In among the Neo Geo library of games there are a number of titles (some already on Switch) that take a sport and rework it into a simple, quick-to-play arcade experience. The latest arrival on the eShop is Video System’s Power Spikes II, a volleyball game that gives you a choice of eight four-person teams and then has you compete against five others; beat them all to become champion. The first (non-Neo Geo) game provided a straightforward regular volleyball experience and while that is still available here, the first mode on the selection screen after inserting your credits is 'Hyper League': a futuristic version of the sport.

To try and avoid drawn out play, each match skips ahead to the final set which you must win to proceed. As with regular volleyball, the aim is to knock the ball over the net to land in the opposition’s side of the court. Doing so will not reward you with a point, but rather deduct a portion of the opposition’s health bar; drain it completely to win. There are a few types of serve and different moments when you can spike the ball as well as some special moves to try and catch out the other team.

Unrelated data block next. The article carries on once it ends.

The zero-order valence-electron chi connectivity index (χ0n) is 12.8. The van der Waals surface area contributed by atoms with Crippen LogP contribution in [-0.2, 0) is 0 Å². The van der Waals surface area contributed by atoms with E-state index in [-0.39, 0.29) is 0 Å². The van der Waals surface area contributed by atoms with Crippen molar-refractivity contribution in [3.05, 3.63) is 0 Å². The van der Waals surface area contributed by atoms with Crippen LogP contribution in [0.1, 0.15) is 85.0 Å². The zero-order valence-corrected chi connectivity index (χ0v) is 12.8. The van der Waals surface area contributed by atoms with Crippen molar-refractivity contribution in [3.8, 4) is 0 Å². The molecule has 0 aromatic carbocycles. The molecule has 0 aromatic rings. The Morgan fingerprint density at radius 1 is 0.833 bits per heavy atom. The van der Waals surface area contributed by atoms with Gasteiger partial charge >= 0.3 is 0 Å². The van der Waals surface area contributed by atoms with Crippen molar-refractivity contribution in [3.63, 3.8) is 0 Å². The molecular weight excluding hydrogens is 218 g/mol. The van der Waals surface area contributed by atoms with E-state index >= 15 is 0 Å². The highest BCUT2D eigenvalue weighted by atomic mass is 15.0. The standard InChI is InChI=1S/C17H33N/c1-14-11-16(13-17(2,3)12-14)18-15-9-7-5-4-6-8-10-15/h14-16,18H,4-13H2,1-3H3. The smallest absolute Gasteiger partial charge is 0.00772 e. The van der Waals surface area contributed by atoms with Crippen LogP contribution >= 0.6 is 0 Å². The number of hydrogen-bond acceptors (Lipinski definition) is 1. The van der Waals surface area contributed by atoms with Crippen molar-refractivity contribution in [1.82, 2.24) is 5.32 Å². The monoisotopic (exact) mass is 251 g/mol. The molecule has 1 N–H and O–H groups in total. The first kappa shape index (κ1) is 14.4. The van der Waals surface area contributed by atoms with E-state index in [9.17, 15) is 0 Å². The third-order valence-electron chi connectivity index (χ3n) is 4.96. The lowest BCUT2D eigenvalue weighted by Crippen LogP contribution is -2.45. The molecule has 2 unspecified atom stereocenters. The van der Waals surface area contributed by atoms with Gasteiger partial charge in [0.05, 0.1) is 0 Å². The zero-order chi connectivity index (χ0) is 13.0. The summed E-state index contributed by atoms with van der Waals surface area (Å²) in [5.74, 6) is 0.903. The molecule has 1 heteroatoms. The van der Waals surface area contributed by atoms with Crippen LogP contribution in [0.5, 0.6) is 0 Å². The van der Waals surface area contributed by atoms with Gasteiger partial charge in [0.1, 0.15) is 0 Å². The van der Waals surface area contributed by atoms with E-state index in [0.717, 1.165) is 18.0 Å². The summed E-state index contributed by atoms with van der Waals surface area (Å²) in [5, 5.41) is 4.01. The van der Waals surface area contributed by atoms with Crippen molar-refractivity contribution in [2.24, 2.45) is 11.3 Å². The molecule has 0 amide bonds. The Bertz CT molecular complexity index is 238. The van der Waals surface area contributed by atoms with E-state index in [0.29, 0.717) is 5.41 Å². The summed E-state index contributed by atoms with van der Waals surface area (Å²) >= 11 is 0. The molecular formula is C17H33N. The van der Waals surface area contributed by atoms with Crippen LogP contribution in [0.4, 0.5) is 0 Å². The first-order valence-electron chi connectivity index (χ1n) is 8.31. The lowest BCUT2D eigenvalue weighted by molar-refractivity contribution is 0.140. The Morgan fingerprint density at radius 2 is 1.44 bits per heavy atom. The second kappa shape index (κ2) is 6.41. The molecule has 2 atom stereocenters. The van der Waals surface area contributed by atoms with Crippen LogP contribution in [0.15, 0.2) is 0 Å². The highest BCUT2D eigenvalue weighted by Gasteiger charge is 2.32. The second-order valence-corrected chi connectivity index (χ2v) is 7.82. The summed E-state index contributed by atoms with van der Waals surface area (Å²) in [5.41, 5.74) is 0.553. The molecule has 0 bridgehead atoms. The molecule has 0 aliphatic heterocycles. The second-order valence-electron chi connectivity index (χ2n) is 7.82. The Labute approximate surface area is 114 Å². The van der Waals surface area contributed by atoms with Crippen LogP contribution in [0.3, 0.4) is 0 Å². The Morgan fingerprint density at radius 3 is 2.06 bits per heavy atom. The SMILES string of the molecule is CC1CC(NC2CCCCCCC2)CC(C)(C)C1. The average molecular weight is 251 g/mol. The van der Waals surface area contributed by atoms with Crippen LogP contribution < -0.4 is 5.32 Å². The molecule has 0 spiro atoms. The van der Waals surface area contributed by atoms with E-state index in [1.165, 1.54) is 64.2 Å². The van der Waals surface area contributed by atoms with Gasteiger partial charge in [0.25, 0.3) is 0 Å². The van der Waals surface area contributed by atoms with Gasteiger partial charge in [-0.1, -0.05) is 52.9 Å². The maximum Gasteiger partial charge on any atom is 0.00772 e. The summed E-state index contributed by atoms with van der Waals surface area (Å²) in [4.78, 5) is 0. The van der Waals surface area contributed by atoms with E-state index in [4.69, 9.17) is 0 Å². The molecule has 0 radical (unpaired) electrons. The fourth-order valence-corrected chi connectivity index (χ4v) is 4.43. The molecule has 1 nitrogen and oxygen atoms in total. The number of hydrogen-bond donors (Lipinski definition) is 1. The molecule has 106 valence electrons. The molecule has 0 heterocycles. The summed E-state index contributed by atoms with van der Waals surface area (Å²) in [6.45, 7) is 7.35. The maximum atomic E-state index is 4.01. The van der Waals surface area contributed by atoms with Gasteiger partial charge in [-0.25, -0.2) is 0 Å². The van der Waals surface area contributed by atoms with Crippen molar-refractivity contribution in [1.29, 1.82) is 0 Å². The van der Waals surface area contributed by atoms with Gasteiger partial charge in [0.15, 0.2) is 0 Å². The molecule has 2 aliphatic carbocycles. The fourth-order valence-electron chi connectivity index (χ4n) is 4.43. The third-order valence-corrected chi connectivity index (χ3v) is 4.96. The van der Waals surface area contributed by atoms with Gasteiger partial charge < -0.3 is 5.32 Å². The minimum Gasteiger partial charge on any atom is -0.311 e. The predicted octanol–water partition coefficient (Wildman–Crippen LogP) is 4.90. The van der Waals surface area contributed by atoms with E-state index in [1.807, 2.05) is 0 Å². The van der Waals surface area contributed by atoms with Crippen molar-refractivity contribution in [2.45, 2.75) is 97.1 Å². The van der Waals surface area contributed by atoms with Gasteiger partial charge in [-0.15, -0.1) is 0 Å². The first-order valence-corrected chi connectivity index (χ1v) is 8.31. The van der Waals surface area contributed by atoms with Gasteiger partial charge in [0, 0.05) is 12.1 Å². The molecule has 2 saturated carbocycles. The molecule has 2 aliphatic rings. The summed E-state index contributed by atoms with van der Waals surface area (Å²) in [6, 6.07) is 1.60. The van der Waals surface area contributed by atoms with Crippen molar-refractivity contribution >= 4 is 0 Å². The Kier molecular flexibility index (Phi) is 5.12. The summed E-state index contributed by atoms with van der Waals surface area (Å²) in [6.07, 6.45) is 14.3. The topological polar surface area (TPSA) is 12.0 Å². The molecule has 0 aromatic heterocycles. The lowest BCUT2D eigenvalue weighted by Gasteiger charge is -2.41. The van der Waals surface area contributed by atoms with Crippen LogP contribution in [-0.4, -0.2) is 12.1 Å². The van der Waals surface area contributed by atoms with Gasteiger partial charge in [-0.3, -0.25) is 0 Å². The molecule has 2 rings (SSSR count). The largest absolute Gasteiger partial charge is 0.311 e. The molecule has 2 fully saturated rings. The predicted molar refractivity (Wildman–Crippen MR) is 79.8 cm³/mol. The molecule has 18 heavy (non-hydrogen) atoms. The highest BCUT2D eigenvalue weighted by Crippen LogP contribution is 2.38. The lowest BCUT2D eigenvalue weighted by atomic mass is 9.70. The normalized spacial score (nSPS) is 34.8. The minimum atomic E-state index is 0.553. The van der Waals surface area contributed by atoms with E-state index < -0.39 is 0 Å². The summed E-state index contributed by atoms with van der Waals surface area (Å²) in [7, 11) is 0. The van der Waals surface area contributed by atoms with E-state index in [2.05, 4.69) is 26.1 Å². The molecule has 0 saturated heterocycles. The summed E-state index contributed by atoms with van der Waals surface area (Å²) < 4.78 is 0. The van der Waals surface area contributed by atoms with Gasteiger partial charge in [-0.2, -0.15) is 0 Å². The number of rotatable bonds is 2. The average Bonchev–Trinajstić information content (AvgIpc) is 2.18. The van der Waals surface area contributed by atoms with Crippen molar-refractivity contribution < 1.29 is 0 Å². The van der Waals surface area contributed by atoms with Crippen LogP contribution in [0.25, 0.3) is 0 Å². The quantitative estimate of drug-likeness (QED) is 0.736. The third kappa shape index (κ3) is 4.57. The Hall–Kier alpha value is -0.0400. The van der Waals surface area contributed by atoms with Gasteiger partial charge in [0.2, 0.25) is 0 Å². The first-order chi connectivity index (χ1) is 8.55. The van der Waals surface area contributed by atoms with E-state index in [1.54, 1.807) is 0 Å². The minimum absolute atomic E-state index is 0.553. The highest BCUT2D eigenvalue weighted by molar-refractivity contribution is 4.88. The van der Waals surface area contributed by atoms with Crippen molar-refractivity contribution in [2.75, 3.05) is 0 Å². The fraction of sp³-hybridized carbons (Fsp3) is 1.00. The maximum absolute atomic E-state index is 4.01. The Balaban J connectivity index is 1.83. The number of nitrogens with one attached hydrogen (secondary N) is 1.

This may sound like it offers the potential for fun, frantic gameplay, but it’s a quite simplified take on the sport. Your team cannot move freely about the court as the action is viewed side on with small sprites. Animations for moves and dives are quite well done, but some walks and runs are a bit basic. The game is not bad looking for the time, but is a lot simpler than most other titles on the hardware. Characters lack features, but more detail is shown in boxouts with pictures of celebrations or of officiating Aero Fighters' Johnny 5 lookalike, Tee-Bee.